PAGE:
It's been a rough year for the social giant.


Hackers accessed data from nearly 50 million Facebook accounts, the company said today. The company discovered the breach on Tuesday, according to the post, and does not know who was behind the attack. The social giant didn't immediately say what data the hackers might have stolen.

Facebook's vice president of product management Guy Rosen wrote in a post announcing the breach:

Our investigation is still in its early stages. But it’s clear that attackers exploited a vulnerability in Facebook’s code that impacted 'View As', a feature that lets people see what their own profile looks like to someone else. This allowed them to steal Facebook access tokens which they could then use to take over people’s accounts. Access tokens are the equivalent of digital keys that keep people logged in to Facebook so they don’t need to re-enter their password every time they use the app.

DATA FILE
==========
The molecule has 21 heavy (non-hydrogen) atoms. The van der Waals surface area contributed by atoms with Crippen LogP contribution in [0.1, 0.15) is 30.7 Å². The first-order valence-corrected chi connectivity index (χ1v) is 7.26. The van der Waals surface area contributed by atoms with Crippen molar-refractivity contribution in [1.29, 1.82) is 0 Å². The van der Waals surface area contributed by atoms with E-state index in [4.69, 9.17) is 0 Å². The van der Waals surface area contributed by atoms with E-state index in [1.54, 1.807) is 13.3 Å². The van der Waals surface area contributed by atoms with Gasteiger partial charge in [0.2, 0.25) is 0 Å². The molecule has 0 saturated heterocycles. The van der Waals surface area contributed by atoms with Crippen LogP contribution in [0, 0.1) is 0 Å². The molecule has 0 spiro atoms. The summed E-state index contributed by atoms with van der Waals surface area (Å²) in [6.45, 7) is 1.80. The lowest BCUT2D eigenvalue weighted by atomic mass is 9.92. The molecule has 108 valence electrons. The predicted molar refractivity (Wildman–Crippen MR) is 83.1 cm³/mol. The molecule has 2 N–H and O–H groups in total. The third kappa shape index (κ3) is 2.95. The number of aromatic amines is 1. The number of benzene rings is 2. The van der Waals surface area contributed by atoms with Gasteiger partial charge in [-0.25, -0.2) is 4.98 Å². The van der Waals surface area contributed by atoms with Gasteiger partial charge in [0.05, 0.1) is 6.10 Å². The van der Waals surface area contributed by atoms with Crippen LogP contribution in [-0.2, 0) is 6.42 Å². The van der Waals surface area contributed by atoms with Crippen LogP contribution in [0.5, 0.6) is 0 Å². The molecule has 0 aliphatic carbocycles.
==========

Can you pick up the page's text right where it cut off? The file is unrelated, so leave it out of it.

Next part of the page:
This new data breach is significant not just because it showed another way that hackers can infiltrate Facebook's defenses. It also shows that users themselves aren't as prepared as they should be. As Michael Roston, a science editor for the New York Times noted on Twitter, it reveals that a large proportion of Facebook users aren't protecting themselves from hacks like this as best they could.

But it likely won't have the impact of the Cambridge Analytica scandal, which granted improper access to information about 87 million Facebook users in 2013.

Facebook's reputation took a beating during that episode, and this is more bad news. We'll update this post as more information becomes available.

READ MORE: Security Update [Facebook]

More on Facebook hacks: Mark Zuckerberg Kicks Off Facebook’s Cambridge Analytica Spin Cycle With a Washed Response

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